Now, let us look at the evolution of our foreign policy. It was initially propped on our two facile principles of ‘Non-Alignment’ and ‘Non-Violence’ – both of which are spineless concepts in the realm of current international geopolitics. Again, even after Nehru was proved grossly wrong with the annexation of Tibet by China, the mandarins of the South Block kept on pandering to the theory that diplomacy will obviate and neutralise any external threat arrayed against India. Even the debacle in 1962 did not mend our diplomats; instead of being silenced, they became more vocal in their ability to make up for our inadequacy in war preparedness with diplomatic platitudes! 

 

The Foreign Secretaries continued to assuage the leadership that there would not be any major wars to be fought by India, as the diplomats would take care of it. This is, at best, hollow and pretentious. A case in point is the 1965 war against Pakistan, in which China had come to the help of Pakistan and had mobilised its forces against us and had warned us to vacate Nathula and Jelepla. We succumbed and the Indian Army was asked to withdraw from these passes. The Indian Army withdrew from Jelepla and the Chinese promptly occupied it and it is with them to this day.  However, General Sagat Singh, then GOC of East Sikkim Division refused to vacate Nathula; fortunately, the pass is held by us. What happened to our diplomacy then? Other than succumbing to threats? India took another four and a half decades to realise the possibility of a two-front war and Antony put it formally in a two-line letter to the Armed Forces in 2008 – prodigious indeed! 

 

Let us look at the absurd decision by PM Vajpayee not to cross the LOC to evict Pakistan’s Northern Light Infantry (NLI), who had crossed it and sat on heights interdicting the strategic national highway in Kargil. The enforced frontal attacks took a heavy toll on our forces. Who advised the then PM? Was it Brajesh Mishra as the National Security Advisor (NSA) or Jaswant Singh, the Foreign Minister? Also, look at the Defence Minister, George Fernandes, who accepted the decision? Sadly, we hero-worship so many of our leaders that we lose the ability to see their faults and learn lessons from them. This is typical of our ethos – we still want to hide the ‘Henderson Brook’s Report’ analysing the 1962 debacle. Please read my articles: ‘Mohandas Gandhi; Unravelled’ and ‘Nehru’s Freefall in History: The Nadir is yet to Come’. In both these articles, we see that even great personalities are not infallible. They continue to be great in spite of their follies.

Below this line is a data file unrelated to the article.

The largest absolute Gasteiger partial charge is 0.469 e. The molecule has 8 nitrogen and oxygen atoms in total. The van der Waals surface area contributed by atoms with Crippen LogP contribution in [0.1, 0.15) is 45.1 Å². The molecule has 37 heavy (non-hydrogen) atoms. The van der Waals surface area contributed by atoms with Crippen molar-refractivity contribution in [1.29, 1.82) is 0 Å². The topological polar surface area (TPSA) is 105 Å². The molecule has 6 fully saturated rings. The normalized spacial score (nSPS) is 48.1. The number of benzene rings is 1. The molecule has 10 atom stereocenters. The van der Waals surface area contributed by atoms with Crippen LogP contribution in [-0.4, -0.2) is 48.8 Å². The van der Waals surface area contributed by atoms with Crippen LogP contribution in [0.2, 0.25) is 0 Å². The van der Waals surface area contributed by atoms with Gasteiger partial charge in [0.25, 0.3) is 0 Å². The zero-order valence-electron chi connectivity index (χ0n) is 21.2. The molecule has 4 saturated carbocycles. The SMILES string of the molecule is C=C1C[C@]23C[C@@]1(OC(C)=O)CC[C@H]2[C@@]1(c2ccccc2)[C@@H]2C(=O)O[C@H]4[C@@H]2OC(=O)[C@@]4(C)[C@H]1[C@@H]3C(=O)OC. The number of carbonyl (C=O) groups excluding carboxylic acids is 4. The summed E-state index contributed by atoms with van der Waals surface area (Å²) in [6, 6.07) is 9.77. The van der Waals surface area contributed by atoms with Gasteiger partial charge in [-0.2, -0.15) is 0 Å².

Next, I simply do not trust our Ministry of External Affairs Ministry. They have an embedded deep state that involuntarily makes them buckle down to China. After seven decades of prostrating before the Chinese, when the time has come for them to stand erect, they hit the ground with lesser speed than previously. If not, how do you explain the conduct of the Indian Ambassador to China meeting a ‘Maj Gen’ in the Headquarters of PLA?  I can understand if the Defence Attaché had met him instead. Why was the ambassador meeting him? Is it true that a more senior officer in the hierarchy was not ready to meet him? If that is true, what clout do we have in China?  Who told the ambassador to meet him?  Was it on instructions from the Foreign Minister? Did he meet him on his own initiative? What does it indicate to the outside world – our failing political resolve? 

 

I only hope that my conjecture is proved wrong and I am trolled for a much elaborate and audacious plan, which is incubating and ready to unfold in the days to come? I would love to be proved grossly wrong and tender my unqualified apologies in advance. However, please ensure that China does not get away again with its current incursions at Depsang, PP 17A and Fingers 5-8. If we let it happen, then each year we will have to yield further. The ‘So far and No further’ approach has carried on for the last 70 years.  Each time we have reconciled to its creeping invasion. The time has now come to put an end to it.   

 

Disclaimer: The views expressed in this article are personal.